There are many suppliers of excellent branded outdoor products available in the market, with such a huge choice available its easy to get confused over the correct choice to make.
This outline is not about the vast array of different brands to select from, but more to give a basic outline of what you might need when venturing out.
First the science bit:
Our bodies typically maintain the body core temperature at between 36.5-38.5 degrees C, in order to maintain this level, it is also capable of adapting to temperature variation via Sweating (when we are too warm) and shivering (when we are too cold).
When we venture out into the mountains and hills, our bodies have to cope with a range of demands that this exercise places on it, for example:
· Increase in breathing rate (transporting more oxygen in the blood)
· Increased heart rate (moving more oxygen to the muscles)
· Increased body temperature (through effort used)
· Increased perspiration (the bodies way of regulating heat)
When we encounter this sort of range of temperature fluctuation, the most sensible solution is to use what’s known as ‘the layering system’.
The layering system:
Simply put, this is the range of clothes that we determine we need to wear on our mountain day, to maintain our core body temperature.
Potentially, this needs to be both wind proof and waterproof as this outer layer is the one which will shield you from the worst weather elements (rain, sleet, snow etc)
This element is all about keeping you insulated from the cold, it may have some element of wind resistance or sun protection.
· Thin gloves or glove liner
The base layer is really important as it assists in wicking away moisture from the skin helping to keep a layer of dry air around the body to assist in core temperature maintenance.
What you wear on any day out can largely be determined via an accurate weather forecast, and checking this as close to the departure time as is practicable, will certainly aid in clothing selection.
The Mountain Weather Information Service is good start point for a view on what to expect in the region in which you are exploring – www.mwis.org.uk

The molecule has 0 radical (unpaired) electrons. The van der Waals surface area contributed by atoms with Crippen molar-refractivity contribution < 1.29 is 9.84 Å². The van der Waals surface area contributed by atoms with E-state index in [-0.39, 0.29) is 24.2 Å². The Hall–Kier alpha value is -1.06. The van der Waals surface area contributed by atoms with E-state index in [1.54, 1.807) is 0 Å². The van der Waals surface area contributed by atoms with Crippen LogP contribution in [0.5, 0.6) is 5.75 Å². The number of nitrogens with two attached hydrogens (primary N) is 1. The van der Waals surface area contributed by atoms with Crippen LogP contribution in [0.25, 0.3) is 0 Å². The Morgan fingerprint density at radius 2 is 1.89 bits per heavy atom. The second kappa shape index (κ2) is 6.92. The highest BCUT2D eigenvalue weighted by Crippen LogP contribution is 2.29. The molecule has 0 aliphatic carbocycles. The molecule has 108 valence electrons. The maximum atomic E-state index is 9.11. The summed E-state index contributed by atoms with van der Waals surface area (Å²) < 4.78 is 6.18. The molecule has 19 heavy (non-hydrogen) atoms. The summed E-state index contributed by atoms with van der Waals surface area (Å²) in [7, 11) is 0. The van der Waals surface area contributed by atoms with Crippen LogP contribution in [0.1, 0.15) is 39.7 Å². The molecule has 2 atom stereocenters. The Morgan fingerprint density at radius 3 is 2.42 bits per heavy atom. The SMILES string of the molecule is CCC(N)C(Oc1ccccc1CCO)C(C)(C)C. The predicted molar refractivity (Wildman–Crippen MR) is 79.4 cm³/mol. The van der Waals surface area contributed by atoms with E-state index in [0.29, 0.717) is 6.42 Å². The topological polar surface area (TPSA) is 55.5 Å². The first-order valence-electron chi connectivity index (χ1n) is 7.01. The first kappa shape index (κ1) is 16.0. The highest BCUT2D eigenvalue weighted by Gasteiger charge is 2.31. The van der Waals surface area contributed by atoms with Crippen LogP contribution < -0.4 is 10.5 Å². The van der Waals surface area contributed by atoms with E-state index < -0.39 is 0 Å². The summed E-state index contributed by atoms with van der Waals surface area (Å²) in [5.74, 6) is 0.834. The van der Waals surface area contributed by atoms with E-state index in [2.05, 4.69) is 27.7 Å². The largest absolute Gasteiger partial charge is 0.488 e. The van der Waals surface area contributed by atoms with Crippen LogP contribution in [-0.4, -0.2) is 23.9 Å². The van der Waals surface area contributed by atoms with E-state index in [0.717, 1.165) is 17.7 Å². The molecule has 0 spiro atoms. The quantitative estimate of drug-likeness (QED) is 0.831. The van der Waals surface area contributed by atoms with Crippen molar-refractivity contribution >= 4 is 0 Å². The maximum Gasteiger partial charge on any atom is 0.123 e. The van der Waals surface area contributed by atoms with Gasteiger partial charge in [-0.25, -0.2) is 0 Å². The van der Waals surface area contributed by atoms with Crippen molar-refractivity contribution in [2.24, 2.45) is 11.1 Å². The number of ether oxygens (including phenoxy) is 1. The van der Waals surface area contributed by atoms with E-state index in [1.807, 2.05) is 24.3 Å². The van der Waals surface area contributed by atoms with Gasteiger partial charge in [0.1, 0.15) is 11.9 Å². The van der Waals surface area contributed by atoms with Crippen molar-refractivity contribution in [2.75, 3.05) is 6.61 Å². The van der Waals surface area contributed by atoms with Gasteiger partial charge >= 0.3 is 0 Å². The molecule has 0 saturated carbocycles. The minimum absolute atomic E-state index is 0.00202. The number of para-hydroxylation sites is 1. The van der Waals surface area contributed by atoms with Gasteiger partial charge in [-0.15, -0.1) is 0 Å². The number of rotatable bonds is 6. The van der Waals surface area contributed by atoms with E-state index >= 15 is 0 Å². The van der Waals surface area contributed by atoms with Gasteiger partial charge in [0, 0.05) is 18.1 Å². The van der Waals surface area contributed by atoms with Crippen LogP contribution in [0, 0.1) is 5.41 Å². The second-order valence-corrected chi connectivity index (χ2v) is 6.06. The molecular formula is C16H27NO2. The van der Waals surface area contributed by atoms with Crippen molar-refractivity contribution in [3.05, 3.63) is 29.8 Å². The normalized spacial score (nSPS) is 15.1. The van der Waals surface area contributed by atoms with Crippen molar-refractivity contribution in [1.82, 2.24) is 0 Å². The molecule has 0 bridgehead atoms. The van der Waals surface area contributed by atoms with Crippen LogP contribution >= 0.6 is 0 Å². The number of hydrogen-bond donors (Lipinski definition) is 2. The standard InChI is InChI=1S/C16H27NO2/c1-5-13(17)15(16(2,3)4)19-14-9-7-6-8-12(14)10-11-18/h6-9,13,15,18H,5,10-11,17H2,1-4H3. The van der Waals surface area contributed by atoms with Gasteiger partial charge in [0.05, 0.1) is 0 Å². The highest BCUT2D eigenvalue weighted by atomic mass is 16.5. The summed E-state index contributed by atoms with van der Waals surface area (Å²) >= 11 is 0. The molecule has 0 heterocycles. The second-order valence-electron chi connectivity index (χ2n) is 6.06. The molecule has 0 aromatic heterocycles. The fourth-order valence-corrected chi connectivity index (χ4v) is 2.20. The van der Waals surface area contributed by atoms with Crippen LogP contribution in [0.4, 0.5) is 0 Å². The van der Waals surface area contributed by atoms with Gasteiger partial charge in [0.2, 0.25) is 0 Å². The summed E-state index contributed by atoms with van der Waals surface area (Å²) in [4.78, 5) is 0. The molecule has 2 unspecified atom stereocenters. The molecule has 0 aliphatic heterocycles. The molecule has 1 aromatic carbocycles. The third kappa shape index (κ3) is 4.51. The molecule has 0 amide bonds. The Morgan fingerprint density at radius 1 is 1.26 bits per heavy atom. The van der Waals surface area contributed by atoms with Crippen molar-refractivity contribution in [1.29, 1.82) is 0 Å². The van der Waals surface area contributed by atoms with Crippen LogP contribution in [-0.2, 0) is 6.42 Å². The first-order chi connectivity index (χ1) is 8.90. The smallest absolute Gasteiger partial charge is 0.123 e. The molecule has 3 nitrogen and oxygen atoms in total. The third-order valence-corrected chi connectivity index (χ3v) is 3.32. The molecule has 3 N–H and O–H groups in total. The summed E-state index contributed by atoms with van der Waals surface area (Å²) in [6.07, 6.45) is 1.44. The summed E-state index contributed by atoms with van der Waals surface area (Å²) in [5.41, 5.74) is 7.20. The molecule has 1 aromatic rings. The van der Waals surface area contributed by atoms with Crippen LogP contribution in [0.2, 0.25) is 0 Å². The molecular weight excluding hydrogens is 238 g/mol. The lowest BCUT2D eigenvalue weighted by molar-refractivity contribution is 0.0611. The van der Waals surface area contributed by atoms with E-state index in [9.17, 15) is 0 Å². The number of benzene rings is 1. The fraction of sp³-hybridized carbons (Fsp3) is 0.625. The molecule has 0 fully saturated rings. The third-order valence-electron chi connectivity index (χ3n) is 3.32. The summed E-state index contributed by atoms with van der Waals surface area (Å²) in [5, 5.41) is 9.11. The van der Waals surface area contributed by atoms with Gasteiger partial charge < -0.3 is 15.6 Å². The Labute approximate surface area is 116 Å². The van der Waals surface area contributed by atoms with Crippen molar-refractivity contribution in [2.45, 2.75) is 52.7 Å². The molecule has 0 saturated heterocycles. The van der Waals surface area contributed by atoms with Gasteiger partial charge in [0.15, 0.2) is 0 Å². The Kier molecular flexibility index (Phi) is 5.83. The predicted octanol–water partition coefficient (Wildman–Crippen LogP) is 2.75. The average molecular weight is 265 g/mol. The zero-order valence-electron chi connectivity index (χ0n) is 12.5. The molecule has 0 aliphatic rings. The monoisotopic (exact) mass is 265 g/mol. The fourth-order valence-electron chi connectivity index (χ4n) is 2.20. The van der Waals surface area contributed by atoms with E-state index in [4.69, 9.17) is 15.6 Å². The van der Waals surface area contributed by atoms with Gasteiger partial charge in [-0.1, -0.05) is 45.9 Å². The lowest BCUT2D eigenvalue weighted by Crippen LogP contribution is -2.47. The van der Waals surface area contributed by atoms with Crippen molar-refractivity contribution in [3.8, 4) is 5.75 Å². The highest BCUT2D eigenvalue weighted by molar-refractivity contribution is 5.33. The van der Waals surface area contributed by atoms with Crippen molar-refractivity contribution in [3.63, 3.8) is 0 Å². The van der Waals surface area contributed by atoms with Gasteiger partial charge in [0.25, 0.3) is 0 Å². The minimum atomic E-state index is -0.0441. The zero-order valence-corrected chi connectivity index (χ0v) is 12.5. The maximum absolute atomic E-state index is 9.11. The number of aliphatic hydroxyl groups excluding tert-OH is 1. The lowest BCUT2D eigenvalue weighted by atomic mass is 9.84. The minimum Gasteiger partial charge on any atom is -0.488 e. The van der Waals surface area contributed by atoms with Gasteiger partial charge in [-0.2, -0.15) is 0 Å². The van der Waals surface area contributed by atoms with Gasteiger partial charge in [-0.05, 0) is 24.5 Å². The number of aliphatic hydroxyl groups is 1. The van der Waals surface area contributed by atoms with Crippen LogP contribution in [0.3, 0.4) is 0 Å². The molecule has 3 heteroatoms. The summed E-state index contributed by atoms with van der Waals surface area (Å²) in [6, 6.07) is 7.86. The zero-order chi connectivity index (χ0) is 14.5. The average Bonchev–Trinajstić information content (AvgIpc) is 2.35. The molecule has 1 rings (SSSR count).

Always start cold, it may sound counter intuitive as you get out of your car first thing on a chilly morning, however, once you have your rucksack on and have set off on your journey up hill, you don’t really want to be overheating, resulting in too much perspiration for your base layer to ‘wick’ away, which subsequently stays on the base layer and will make you cooler/cold.
A gilet is a useful addition when you stop for a break on the top of windy & cold mountain top. These can be quickly applied over the top of your existing jacket without need to expose yourself further to the elements.
Jackets/fleeces are more versatile if they have a hood, specifically when its windy, as they can be pulled up over your headwear to help prevent the debilitating effect of freezing cold ears!
Base layers/underwear, if at all possible, try and buy seamless if you can, the last thing you need is uncomfortable ‘nether regions’ through the chafing effect of ill-fitting clothes.
Socks – as per base layers, get the best pairs that you can, preferably seamless, in order to avoid rubbing feet/toes which can result in the overheating effect leading to a heat burn(blistering) it’s definitely one to avoid!
NB: in the same way, the thickness of your socks is an important point to consider to prevent ‘sweaty feet’ IE: Don’t wear your full on winter warmers during the summer months if you wish to keep your ‘tootsies’ properly regulated!
Caps are a useful light addition to always have in your rucksack, they support your defence against the harmful rays of the sun and often have a sweat band contained within them to contain any moisture.
Finally, its good advice to carry a pair of polarized sun glasses with you to protect your eyes from the harmful UV rays from the sun, in addition to which they assist in reducing glare and reduced visibility along with the associated discomfort that brings.